Hughenden Rocks: a walk through time

Walking trail

This is a 2.5 mile walk that explores the geology of Hughenden and how the landscape has been formed. The walk will take you from the shallow tropical seas of the Cretaceous to the cold depths of the Pleistocene Ice Age. It finishes at the era of the Victorian railways when geological materials could be brought to Hughenden from far afield.

How to follow the walk

This walk is not waymarked. It is best followed using a hand-held device, such as a smart phone or tablet computer. (NB. Not all the graphics will be available on printed copies.)


Hughenden geology walk route a map


Start at the visitor welcome kiosk. Grid Ref SU860955


From the visitor welcome kiosk, retrace your steps towards the main car park. At the T-junction of paths by the Dew Pond turn left. There is a purple way-marker on a post. You will soon reach another purple way-marker on another short post. Here turn right to follow a more or less level path. At a viewpoint on your left, opposite a bench on the right of the path, pause to take in the view across Echo Valley towards Manor Farm and the D'Isreali Monument: this is a good vantage point from which to consider the general geology at Hughenden.

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Geology of Hughenden


Continue along the main path through Disraeli’s ‘German Forest’ until, on your right under some yew trees, you see some old badger sets where the ground has been disturbed to expose fragments of chalk and flint. When you are ready, continue on the level path until you reach a junction of 5 paths. At the junction, take the first left that heads downhill. (This path can be very rutted in places as it is used by vehicles for forestry work.) Ignoring any crossing paths, follow this path until it reaches the base of the slope and meets a bridleway running along the bottom of the valley. Note the absence of any form of river or stream in the valley bottom. Here turn left, heading along the bottom of the dry valley towards a gate. You are now in Echo Valley. Go through the gate and continue across the field until you reach another gate.

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Badger set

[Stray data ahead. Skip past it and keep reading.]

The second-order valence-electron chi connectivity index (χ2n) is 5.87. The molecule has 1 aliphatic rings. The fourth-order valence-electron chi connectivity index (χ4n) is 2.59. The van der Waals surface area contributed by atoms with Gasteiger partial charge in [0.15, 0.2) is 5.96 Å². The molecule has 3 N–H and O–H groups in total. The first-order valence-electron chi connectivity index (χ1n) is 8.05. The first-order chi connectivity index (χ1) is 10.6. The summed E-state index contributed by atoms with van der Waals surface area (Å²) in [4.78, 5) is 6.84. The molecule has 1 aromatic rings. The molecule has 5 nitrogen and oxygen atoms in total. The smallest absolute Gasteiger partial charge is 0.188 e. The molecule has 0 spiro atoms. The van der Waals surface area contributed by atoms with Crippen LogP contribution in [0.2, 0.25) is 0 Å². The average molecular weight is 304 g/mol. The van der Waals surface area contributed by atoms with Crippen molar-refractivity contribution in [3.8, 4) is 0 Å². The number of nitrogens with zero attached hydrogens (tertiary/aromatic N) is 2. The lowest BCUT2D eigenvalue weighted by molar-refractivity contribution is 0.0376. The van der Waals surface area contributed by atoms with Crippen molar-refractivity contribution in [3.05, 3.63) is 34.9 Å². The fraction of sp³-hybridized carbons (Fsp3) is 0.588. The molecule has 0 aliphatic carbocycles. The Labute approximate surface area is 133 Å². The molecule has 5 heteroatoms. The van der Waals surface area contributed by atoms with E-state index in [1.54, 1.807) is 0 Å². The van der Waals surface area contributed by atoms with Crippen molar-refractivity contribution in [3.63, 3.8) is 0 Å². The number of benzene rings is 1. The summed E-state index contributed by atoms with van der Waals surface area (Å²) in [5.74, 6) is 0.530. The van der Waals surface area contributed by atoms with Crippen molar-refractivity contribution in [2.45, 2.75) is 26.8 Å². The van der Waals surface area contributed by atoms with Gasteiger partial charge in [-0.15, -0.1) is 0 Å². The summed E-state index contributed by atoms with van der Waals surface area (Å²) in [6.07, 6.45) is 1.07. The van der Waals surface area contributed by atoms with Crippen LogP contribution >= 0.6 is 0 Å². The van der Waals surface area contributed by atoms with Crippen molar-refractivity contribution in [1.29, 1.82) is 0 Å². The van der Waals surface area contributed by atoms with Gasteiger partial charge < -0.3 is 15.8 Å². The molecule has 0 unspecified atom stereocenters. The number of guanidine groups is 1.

Go through the gate and turn left and follow the wide track sign-posted towards Hughenden Manor. The track runs parallel to the route of an ancient stream (in the field on your left) that dried up towards the end of the Ice Age. As you reach the woodland, just after a pair of field gates on either side of the track, you reach the point at which this ancient stream bed would have crossed the track. In the winter the track and the surroundings are often waterlogged, reminding us of this long-lost stream. Continue into the woodland, following the track uphill and ignoring any crossing paths to a four-way junction by a wooden signpost.

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Asymmetrical Echo Valley


Here take the first right, following a footpath initially downhill and then uphill, with a steep bank on your left. You may catch glimpses of the west side of Hughenden Manor, the west bank garden and the corner of the Parterre garden on your left. When the path starts to descend again into dense yew woods look out for a branching path to a gate on your left that leads into Hughenden Park. Go through the gate and head left towards Hughenden Manor across an area of open grassland with an area of woodland and some of Hughenden Manor’s beehives on your left. Close to the beehives is a good place to view the south façade of Hughenden Manor.

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South façade at Hughenden Manor


On approaching the fence to the gardens of Hughenden Manor, bear right, skirting the edge of the gardens. Pass an ornamental gate, decorated with Disraeli’s castle motif, and you will soon reach a kissing gate. Go through the gate and continue alongside the edge of Hughenden Manor’s garden until you reach a brick ha-ha wall on your left. From here you have an excellent view of the park and Hughenden Valley, with a variety of large, mature trees and you should be able to see the course of a small stream in the valley below you.

Hughenden Park


From your vantage point, make your way downhill and to your right to pick up a steep path that heads downslope parallel to the fence that separates the north and south parts of the Hughenden Park. Head towards a bench by the right-angled bend in the stream at the bottom of the valley, where it has been managed with weirs to form ponds. Take great care in wet weather as the slope can be slippery. (In very wet or icy conditions it is advisable to zig-zag down the slope, heading initially towards the church and then towards the stream on a less steep gradient.)